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Non-inflammatory destructive periodontal disease

April 20, 2016

Although, bacteria are a critical etiologic factor that are needed to develop periodontal disease, bacteria alone are insuficiente to induce a periodontal disease. A susceptible host is also required, and the host's susceptibility as local and/or general predisposing risk factors, are important determinants of the disease status. An accurate diagnosis is often essential in developing a predictable and suitable treatment plan, which, when executed, gives a guide to the resolution of the periodontal disease's activity. The majority of all forms of periodontal diseases, are considered as microorganism-induced diseases, which promote an inflammatory host defense response against the bacteria and noxious materials from bacterial plaque.

The inflammatory process inactivates bacteria, but produces the liberation of bacterial and neutrophil derived products such as enzymes, which induce periodontal tissue destruction by lytic activities. Therefore, the characteristics of the most common periodontal disease are: presence of gingival inflammation, ulceration of the junctional epithelium, loss of connective tissue and alveolar bone, causing apical migration of the junctional epithelium and development of periodontal pockets. However, not all types of periodontal disease seem to be caused by periodontopathogenic bacteria, and not all are distinguished by an evident inflammatory process, and periodontal tissue destruction associated with periodontal periodontal pocket formation and progressive deepening. Non inflammatory destructive periodontal disease (NIDPD), is a severe destructive periodontal disease, which is characterized by periodontal attachment loss, alveolar bone loss, generalized gingival recession without pathognomonic sign of inflammation, and periodontal pocket development. Conventional periodontal therapy and antimicrobial therapy are ineffective, in preventing further progression of the disease. A NIDPD case was studied in order to analyse features of the disease, and discuss the possible etiologic factors as an association of endogenous opportunist bacteria with anatomical aspects, occlusion pattern, emotional stress and mouth breathing condition.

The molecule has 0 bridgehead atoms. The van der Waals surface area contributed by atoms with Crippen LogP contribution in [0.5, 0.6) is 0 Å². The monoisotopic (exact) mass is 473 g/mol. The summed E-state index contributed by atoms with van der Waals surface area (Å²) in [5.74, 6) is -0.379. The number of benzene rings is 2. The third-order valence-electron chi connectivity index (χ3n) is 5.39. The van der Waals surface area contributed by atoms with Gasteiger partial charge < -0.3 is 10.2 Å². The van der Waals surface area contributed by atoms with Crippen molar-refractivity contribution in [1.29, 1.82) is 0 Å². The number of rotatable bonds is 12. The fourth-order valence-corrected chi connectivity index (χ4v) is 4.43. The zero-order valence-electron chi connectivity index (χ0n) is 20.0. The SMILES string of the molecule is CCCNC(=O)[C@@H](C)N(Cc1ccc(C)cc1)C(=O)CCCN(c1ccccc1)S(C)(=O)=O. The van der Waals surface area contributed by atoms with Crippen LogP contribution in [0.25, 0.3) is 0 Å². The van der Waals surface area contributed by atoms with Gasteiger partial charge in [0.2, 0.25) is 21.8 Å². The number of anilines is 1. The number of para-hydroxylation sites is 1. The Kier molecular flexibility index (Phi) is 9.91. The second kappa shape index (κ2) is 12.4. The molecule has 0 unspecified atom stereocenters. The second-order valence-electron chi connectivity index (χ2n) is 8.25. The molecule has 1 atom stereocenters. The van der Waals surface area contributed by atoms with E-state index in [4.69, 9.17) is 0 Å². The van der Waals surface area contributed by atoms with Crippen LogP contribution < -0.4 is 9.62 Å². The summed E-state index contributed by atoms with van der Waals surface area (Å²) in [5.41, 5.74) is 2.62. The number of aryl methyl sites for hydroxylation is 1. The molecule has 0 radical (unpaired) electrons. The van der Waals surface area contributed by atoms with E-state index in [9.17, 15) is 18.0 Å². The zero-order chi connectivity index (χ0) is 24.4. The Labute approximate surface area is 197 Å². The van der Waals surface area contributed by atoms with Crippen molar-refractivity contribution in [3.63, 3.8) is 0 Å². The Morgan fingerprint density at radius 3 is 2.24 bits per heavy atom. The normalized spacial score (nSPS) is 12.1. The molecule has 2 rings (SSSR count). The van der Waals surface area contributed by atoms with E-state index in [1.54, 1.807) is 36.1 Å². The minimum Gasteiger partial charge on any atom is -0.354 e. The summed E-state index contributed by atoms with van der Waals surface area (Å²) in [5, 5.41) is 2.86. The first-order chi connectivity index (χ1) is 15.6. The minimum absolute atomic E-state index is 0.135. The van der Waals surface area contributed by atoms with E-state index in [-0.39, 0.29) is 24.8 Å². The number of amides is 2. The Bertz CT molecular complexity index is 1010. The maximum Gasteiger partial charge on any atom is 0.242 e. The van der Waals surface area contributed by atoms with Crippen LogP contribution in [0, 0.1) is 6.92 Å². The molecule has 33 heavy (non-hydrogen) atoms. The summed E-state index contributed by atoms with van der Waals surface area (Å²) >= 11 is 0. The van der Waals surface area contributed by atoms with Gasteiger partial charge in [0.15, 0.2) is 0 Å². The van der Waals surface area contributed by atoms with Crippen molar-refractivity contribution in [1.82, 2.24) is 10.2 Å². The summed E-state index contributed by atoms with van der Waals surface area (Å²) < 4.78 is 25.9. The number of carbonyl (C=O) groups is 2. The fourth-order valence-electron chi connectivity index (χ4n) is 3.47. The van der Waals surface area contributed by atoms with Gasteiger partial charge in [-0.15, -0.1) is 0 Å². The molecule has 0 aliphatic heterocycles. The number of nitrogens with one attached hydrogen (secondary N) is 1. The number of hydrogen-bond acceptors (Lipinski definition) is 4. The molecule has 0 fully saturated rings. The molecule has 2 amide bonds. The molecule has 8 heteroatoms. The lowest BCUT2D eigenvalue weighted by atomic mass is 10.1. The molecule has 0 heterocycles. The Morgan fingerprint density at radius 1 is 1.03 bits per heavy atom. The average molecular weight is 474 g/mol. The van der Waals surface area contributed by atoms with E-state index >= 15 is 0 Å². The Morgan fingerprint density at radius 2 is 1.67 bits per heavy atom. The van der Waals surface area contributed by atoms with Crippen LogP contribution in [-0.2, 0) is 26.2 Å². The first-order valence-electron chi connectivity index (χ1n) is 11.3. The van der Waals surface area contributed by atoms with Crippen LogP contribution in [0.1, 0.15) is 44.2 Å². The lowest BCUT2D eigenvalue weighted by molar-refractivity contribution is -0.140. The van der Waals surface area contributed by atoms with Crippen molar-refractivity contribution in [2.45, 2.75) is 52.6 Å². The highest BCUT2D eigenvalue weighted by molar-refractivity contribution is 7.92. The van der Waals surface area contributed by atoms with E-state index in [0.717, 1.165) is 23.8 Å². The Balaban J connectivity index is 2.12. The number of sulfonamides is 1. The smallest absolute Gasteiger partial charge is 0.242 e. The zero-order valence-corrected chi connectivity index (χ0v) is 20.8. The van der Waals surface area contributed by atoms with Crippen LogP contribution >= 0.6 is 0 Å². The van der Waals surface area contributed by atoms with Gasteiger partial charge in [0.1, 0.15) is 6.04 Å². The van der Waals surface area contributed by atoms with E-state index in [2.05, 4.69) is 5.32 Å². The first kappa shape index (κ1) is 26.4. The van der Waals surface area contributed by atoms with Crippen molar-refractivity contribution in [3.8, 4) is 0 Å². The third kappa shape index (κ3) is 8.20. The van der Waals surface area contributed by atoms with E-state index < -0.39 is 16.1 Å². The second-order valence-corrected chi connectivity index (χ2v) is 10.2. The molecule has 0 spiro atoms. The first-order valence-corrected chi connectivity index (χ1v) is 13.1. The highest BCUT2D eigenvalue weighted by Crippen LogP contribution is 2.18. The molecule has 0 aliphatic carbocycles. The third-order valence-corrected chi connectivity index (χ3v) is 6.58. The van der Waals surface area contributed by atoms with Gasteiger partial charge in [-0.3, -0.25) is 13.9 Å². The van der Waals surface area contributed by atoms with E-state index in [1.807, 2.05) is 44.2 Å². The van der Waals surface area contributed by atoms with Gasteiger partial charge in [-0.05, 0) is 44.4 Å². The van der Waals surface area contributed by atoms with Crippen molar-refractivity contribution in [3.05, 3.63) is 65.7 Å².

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Bentham Science Publishers

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